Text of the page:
Christ Our Rock Lutheran High School in rural Centralia, Illinois requires all students to complete a fifty-hour service project to receive their diploma. Students choose from any number of volunteer opportunities, such as serving as a camp counselor for a week during the summer, helping at vacation bible school or teaching Sunday school to youngsters.
Grace Sugg was in her sophomore year at Christ Our Rock Lutheran when her brother, Bo Arvin, was diagnosed with epithelioid sarcoma cancer. When it came time for Grace to begin planning her service project, she set a bold vision: to honor her brother, Bo; increase awareness about sarcoma cancer; and raise money to find a cure.
Grace and Bo were close. She is younger by eleven years and Bo, a good big brother, served as a kind of fatherly figure. In true protector form Bo made sure he knew who she was hanging out with and where she was going, and he advised her on how to navigate her high school years. One of Grace’s fondest memories with Bo is the night they drove home from the movies along the dark rural roads and stopped spontaneously to sit outside, listen to music, and watch the stars in the country sky.
They had lots of fun, too. Bo was, by all accounts, hilarious and “a bit mischievous.” Grace remembers one particular time when her mother, Joann, asked Grace, Bo, and their sisters Megan and Casey, to do some chores. Somehow Bo and Grace ended up in a snowball fight. In the house. (Not sure if Joann knew about that one, but she does now!)
When Bo was diagnosed with sarcoma cancer, Grace and her family were shocked that they had never heard of sarcoma. Grace felt that awareness of this rare cancer should be elevated, and she wanted to support research to find a cure. This motivation shaped what might be the most meaningful and impactful service project in the school’s history.
A core group of family and friends planned for five months to create a fun event to honor Bo. On a perfect fall sweatshirt day in October 2017 it all came together: a town-wide Family Fun Day, including pumpkin launching, axe throwing, bags tournament, laser tag, kid’s corner, an obstacle course, and two separate bonfires. Food was also plentiful: a BBQ food truck, hot dogs, walking tacos, snow cones, s’mores, and ice cream.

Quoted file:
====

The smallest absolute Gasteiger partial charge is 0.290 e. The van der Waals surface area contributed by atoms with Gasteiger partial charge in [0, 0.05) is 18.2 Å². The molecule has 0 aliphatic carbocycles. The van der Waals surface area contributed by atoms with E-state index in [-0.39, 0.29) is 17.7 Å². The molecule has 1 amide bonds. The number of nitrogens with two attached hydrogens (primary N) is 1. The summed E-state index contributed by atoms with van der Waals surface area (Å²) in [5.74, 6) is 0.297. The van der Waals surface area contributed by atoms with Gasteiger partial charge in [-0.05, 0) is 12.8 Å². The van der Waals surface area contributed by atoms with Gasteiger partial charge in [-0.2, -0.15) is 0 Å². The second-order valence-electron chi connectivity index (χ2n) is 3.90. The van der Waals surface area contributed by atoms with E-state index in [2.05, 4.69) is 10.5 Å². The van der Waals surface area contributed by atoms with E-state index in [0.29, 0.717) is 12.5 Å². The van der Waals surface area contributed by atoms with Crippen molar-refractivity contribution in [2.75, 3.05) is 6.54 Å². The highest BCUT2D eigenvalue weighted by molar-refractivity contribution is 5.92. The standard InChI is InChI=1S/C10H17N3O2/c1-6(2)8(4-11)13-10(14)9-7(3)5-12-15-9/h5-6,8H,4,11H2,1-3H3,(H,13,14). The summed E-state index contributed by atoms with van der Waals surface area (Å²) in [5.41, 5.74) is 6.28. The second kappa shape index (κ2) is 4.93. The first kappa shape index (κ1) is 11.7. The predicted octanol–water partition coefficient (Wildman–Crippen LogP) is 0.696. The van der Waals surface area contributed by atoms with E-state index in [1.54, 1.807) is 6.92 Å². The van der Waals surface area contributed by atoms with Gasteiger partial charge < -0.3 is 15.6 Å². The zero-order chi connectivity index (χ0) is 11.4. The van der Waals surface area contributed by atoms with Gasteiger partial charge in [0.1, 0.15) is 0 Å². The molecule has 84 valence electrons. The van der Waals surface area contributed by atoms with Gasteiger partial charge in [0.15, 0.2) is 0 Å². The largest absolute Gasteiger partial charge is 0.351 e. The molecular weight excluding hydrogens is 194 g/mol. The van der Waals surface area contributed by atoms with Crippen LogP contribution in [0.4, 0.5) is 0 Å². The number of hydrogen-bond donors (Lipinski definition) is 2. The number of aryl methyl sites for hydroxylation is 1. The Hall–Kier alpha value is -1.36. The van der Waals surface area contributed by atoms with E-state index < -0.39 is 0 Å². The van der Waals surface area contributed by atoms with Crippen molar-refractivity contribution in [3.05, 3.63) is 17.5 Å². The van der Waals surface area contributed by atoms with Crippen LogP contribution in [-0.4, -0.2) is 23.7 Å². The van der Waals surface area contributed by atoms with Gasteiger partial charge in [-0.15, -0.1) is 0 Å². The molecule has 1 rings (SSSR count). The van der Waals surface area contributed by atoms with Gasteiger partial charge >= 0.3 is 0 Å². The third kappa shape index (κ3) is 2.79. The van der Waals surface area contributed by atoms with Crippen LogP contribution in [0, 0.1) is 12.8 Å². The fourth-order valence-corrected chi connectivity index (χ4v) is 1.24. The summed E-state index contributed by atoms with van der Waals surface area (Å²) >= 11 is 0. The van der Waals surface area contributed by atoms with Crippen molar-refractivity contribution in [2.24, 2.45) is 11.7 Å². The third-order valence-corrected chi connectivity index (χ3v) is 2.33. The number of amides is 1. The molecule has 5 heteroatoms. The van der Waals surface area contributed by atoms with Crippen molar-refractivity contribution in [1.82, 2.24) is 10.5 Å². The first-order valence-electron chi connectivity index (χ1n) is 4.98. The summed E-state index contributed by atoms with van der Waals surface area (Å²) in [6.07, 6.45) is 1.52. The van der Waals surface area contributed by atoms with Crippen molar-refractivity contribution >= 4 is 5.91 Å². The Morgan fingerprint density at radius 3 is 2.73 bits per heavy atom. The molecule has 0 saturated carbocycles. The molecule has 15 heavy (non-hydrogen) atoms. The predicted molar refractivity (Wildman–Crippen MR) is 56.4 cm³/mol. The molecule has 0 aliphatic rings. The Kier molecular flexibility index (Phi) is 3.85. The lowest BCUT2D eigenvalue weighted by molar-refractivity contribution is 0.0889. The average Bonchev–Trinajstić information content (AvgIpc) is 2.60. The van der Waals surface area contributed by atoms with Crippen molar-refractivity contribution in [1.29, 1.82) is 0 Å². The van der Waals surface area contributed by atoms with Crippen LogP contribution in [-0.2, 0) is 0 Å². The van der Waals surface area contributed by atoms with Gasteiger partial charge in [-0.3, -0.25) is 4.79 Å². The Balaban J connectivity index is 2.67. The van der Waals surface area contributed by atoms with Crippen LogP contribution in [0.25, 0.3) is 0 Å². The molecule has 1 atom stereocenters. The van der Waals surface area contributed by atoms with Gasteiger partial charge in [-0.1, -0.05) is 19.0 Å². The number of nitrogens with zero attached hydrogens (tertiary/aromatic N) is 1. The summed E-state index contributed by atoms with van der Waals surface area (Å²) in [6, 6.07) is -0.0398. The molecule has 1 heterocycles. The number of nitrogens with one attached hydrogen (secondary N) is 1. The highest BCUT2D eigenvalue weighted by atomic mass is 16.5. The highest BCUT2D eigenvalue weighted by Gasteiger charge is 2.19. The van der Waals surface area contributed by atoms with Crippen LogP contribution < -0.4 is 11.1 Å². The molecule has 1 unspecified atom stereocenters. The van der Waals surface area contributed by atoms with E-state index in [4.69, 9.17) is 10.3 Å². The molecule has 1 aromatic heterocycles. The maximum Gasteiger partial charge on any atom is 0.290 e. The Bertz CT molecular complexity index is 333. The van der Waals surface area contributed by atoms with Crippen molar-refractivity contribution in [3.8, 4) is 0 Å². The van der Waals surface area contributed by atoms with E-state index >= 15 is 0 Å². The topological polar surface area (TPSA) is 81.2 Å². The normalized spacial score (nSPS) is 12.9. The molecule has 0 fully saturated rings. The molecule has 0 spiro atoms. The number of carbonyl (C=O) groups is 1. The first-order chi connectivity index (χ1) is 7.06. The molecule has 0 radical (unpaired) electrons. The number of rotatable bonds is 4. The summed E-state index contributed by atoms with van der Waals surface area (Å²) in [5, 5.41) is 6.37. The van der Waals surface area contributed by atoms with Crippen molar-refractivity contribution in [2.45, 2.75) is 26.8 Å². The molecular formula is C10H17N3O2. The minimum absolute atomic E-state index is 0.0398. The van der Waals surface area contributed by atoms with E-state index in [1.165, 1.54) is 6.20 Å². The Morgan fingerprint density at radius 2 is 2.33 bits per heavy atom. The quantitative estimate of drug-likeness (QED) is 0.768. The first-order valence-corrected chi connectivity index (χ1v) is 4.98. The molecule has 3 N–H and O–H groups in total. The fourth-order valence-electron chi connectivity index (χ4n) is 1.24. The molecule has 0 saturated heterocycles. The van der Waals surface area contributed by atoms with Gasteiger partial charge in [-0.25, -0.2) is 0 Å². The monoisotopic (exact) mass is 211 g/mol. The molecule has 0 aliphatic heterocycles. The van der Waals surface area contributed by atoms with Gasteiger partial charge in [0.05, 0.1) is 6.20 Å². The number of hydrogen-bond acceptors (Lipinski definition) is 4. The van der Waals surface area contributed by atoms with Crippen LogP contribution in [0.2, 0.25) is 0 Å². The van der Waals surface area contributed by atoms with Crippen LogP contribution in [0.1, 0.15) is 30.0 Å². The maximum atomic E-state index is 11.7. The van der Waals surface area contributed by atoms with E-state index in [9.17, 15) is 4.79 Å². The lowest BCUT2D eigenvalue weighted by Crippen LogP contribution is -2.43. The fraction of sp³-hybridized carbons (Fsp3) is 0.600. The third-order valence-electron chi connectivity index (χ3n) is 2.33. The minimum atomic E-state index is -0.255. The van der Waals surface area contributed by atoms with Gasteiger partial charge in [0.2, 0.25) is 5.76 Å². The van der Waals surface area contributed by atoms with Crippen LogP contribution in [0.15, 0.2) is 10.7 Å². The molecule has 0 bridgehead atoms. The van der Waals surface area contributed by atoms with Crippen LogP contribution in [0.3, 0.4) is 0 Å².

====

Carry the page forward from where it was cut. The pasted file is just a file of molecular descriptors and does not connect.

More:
Despite the meticulous planning, Grace admits she was a little worried that nobody would show up. But not only did people show up, her entire class from school came to help, friends drove in from other states, and people she didn’t even know came to the event. With the generous financial support of event attendees and a long list of local sponsors—not to mention the countless hours from helpers—Grace raised nearly $9,000 for the Sarcoma Foundation of America. Most of all, she pulled off an epic event befitting her brother’s memory, aptly described by attendees as “energizing” and “breathtaking.”
Bo died in October 2018, as Grace began her junior year at Christ our Rock Lutheran High School, the same school from which Bo graduated eleven years ago. She plans on entering college this fall and hopes to study Christian education and missionary work, and serve as a youth group leader.
Rein in Sarcoma is honored to host Grace Sugg at the 2020 Winter Gathering on January 26. Please join us at the event to hear Grace’s story firsthand and recognize her outstanding efforts to increase sarcoma awareness and dedicate funds to help find a cure.
When Tom Boardman learned that his twelve-year-old grandson, Levi, was diagnosed with Ewing sarcoma cancer, he wanted to step in and take the pain away. Family and friends of sarcoma patients know this feeling well. “I could not take the chemo for my grandson. Neither could I have the surgery he was going to need or go through all the tests,” Tom says. But he knew there were other ways to make a meaningful difference. “I found RIS, and I said, This is it—I’m going to get involved, for Levi and for others like him.”